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2018 Begins (long post)

Having had some quieter time to rest over Winter, things are starting up again.

After the Summer festivals, the Autumn months had some interesting gigs:

At Chicagos Rock Cafe in Hanley, SC3 performed. SC3 is formed of three of the original members of S-Club 7 (Tina, Jo and Brad), and it was an amazing experience to have met the people whose music I grew up listening to. Of course, it was a very high-stress situation but the sound is reported to have been excellent - the owner, Ian, was very pleased.

I supplied a set of four 12" stage monitors and three Sennheiser wireless mics with the e935 capsules to ensure an excellent sound. During the setup, I fired up the measurement system to get the monitors sounding as close to reference as possible. After that, Craig (in-house tech) and I tweaked the main PA system a little to get it sounding its best. Particular attention was paid to the phase alignment between the subwoofers in the main PA and the dancefloor fill subs, and by the time we'd finished there was considerably more "punch" on the dancefloor.

In November, it was up to the Huddersfield Irish Centre to work with Andy Irvine, a well-established Irish musician - one of the greats of his genre. Apart from that, he was a lovely chap to work with who was happy to take the time to make sure all his different instruments were sounding spot-on, and that the monitor mix (supplied by a couple of the small monitors) was perfect. A couple of condenser mics (one ATM710 for vocals, and an original AKG C3000 as an instrument backup) were used, and the pair of main speakers with a sub were more than adequate for the venue, so the system had plenty of headroom to show all the dynamics and intricacies of Andy's playing.

Next up, an evening at the Eastern Pearl in Manchester, where I worked with Saleh Alyami to provide entertainment for a group of around 200 Saudi Arabian students. The evening featured talks from a few speakers, as well as song and dance with audience participation.

In December, first up was an event with the Afro-Carribean Society at the University of Sheffield. They had an evening of music, speeches and poetry at the Broomhall Centre, where we supplied a small but powerful PA system - a pair of subs and a pair of main speakers. When turned up, the doors were rattling and the organisers were very pleased.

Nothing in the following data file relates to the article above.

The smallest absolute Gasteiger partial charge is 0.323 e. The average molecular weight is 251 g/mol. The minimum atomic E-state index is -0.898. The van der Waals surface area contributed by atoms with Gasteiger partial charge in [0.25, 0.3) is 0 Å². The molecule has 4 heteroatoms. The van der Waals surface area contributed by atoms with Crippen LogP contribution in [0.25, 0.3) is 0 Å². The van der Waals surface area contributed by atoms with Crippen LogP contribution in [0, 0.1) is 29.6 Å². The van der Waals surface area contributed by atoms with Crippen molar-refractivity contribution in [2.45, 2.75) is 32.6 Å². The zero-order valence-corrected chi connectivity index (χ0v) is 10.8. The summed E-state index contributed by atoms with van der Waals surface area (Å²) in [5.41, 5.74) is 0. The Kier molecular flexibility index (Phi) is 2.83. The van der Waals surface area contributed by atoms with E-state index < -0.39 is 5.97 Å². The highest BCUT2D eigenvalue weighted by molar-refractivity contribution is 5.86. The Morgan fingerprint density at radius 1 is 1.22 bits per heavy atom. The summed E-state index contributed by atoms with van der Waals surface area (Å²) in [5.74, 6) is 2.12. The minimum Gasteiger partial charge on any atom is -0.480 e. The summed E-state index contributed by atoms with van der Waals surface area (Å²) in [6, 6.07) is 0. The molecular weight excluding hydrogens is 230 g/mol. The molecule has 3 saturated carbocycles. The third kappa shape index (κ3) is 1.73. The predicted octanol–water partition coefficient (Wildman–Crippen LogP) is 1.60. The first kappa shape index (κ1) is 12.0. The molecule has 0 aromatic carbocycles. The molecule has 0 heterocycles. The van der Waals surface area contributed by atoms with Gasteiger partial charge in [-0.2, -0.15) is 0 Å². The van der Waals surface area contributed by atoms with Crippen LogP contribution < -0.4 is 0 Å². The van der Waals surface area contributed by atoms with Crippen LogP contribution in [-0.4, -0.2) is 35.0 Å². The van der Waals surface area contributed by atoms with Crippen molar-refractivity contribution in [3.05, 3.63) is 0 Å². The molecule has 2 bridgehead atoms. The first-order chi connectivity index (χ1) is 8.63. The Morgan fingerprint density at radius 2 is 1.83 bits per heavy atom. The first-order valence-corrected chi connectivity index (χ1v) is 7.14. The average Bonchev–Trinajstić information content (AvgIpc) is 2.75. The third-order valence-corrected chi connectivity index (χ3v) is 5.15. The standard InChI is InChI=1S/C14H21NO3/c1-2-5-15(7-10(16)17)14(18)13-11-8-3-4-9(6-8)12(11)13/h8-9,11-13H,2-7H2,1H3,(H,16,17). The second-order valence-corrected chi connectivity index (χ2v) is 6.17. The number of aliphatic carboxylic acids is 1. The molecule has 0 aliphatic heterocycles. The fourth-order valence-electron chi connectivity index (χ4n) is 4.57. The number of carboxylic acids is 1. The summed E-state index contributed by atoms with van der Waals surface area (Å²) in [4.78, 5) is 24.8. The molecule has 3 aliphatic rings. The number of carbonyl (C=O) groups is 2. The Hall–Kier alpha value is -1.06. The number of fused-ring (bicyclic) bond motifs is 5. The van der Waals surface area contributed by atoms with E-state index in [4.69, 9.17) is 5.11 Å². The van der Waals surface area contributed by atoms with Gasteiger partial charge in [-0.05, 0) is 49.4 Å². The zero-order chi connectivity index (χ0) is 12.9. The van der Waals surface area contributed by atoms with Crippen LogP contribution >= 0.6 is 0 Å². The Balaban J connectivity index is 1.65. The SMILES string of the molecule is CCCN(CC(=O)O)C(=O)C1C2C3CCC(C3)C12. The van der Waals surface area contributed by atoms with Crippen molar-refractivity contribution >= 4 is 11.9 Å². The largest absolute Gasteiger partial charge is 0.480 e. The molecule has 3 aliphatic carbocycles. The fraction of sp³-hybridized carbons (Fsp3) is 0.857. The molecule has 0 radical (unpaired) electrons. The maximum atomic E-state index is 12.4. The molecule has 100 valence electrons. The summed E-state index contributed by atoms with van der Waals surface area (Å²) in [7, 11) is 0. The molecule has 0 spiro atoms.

The following weekend, there was a busy period of three gigs in two days. The first was Friday evening at the Edge in Endcliffe Village where the University Ceilidh Society (CeilidhSoc) needed a full setup for a visiting band. Having worked a lot with the society in the past, it was good to see some old friends there. The 2500w main speakers and a set of four small monitors were perfect for the gig, with every musician able to hear what they wanted. While the main speakers aren't huge with their 10" drivers, the quality of the speakers meant they still had plenty of grunt, and produced satisfying low-end with a mic'd drum kit.

On the Saturday, it was two gigs in a day. First was an RSPCA fundraiser at Chesterfield College, with a selection of artists including local band Saints Among Us. Again, the 2500w main speakers did an excellent job of covering the college cafeteria.

In the evening, the venue was St Bartholomew's Church near Chesterfield, with something rather different to the rock music at the college: this time, it was a much more subdued setting, with some world-class musicians:

- Marisa Johnson, a classical singer who's top of the classical charts in the Netherlands and on ReverbNation. She's worked with Enrique Iglesias among others.

- Adam Parrish, a pianist that has worked all over the world and organised the evening.

- Gordon Giltrap, a guitarist who needs little introduction, except to say that he was absolutely lovely to work with, and that he can do truly amazing things with a loop pedal.

While the previous gigs had been partly about making the music good and loud (whether to keep up with a drum kit, or be heard over 50+ ceilidh dancers), this gig was altogether quite different - the audience was silent, captivated by the performances on-stage, so the levels were much lower while still conveying every musical subtlety.

2018's gigs started with Holy Moly and the Crackers, at the village hall in Mottram. These guys were great to work with - bridging the gap between folk and rock with a violin, accordian, and traditional rock-band backline of bass, drums and guitar. Topped, of course, with some excellent vocal work. They're going on tour around Europe shortly.

The equipment provided was a pair of the main speakers, pair of subs, and a 3-way monitoring system. It's a great-sounding system with a lot of flexibility and power. Conrad, singer/guitarist/man-in-charge-of-the-band, was very impressed with how clearly the sound reached the back, and commented that it was probably the best-sounding system they've ever worked with.

Last weekend was working with Refresh Dance at Bolton St Catherine's Academy to put on a concert, comprising of all the dances the different groups had learned. There was some singing, too, so a couple of headset mics were brought in.

The PA system was a pair of the main speakers and a pair of subwoofers, all of which performed very well. Some of the dance tracks featured some very deep bass that came through perfectly. I also added a pair of the small monitor speakers, set up just behind the main speakers firing towards the stage. These provided sound for the dancers so they could hear the music clearly and ensure they were in-time. After a little tweaking to get the different parts working seemlessly together, the stage sound was excellent.

Since they'd also hired a video crew, taking photos during the performances was not permitted. So, here's a photo of the stage before things kicked off.

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